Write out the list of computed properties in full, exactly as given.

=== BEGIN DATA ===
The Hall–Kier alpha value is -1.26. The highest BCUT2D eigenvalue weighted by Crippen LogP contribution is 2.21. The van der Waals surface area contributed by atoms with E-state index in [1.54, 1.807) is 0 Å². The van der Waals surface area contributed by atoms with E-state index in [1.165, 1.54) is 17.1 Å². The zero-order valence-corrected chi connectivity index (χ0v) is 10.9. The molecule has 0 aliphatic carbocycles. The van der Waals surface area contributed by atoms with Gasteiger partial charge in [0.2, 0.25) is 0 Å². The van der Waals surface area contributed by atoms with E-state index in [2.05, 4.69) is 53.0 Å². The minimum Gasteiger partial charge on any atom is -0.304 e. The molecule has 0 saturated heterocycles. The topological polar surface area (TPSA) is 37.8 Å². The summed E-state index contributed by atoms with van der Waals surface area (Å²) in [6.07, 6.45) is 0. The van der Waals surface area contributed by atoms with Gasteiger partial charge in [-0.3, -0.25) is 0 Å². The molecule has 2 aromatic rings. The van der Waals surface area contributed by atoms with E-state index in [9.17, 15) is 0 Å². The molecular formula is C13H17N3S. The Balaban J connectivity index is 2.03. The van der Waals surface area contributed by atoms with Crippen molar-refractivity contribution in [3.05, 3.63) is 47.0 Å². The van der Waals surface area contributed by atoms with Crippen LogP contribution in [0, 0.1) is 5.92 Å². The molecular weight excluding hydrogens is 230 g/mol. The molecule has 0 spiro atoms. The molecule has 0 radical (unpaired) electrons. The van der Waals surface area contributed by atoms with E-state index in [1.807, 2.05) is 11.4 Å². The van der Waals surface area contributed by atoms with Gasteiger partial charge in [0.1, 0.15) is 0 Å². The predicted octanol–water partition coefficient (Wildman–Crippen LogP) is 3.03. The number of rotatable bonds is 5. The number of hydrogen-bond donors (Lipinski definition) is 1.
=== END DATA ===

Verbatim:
The Hall–Kier alpha value is -1.26. The highest BCUT2D eigenvalue weighted by Crippen LogP contribution is 2.21. The van der Waals surface area contributed by atoms with E-state index in [1.54, 1.807) is 0 Å². The van der Waals surface area contributed by atoms with E-state index in [1.165, 1.54) is 17.1 Å². The zero-order valence-corrected chi connectivity index (χ0v) is 10.9. The molecule has 0 aliphatic carbocycles. The van der Waals surface area contributed by atoms with Gasteiger partial charge in [0.2, 0.25) is 0 Å². The van der Waals surface area contributed by atoms with E-state index in [2.05, 4.69) is 53.0 Å². The minimum Gasteiger partial charge on any atom is -0.304 e. The molecule has 0 saturated heterocycles. The topological polar surface area (TPSA) is 37.8 Å². The summed E-state index contributed by atoms with van der Waals surface area (Å²) in [6.07, 6.45) is 0. The van der Waals surface area contributed by atoms with Gasteiger partial charge in [-0.3, -0.25) is 0 Å². The molecule has 2 aromatic rings. The van der Waals surface area contributed by atoms with E-state index in [9.17, 15) is 0 Å². The molecular formula is C13H17N3S. The Balaban J connectivity index is 2.03. The van der Waals surface area contributed by atoms with Crippen molar-refractivity contribution in [3.05, 3.63) is 47.0 Å². The van der Waals surface area contributed by atoms with Crippen LogP contribution in [0, 0.1) is 5.92 Å². The molecular weight excluding hydrogens is 230 g/mol. The molecule has 0 spiro atoms. The molecule has 0 radical (unpaired) electrons. The van der Waals surface area contributed by atoms with E-state index in [1.807, 2.05) is 11.4 Å². The van der Waals surface area contributed by atoms with Gasteiger partial charge in [0.1, 0.15) is 0 Å². The predicted octanol–water partition coefficient (Wildman–Crippen LogP) is 3.03. The number of rotatable bonds is 5. The number of hydrogen-bond donors (Lipinski definition) is 1.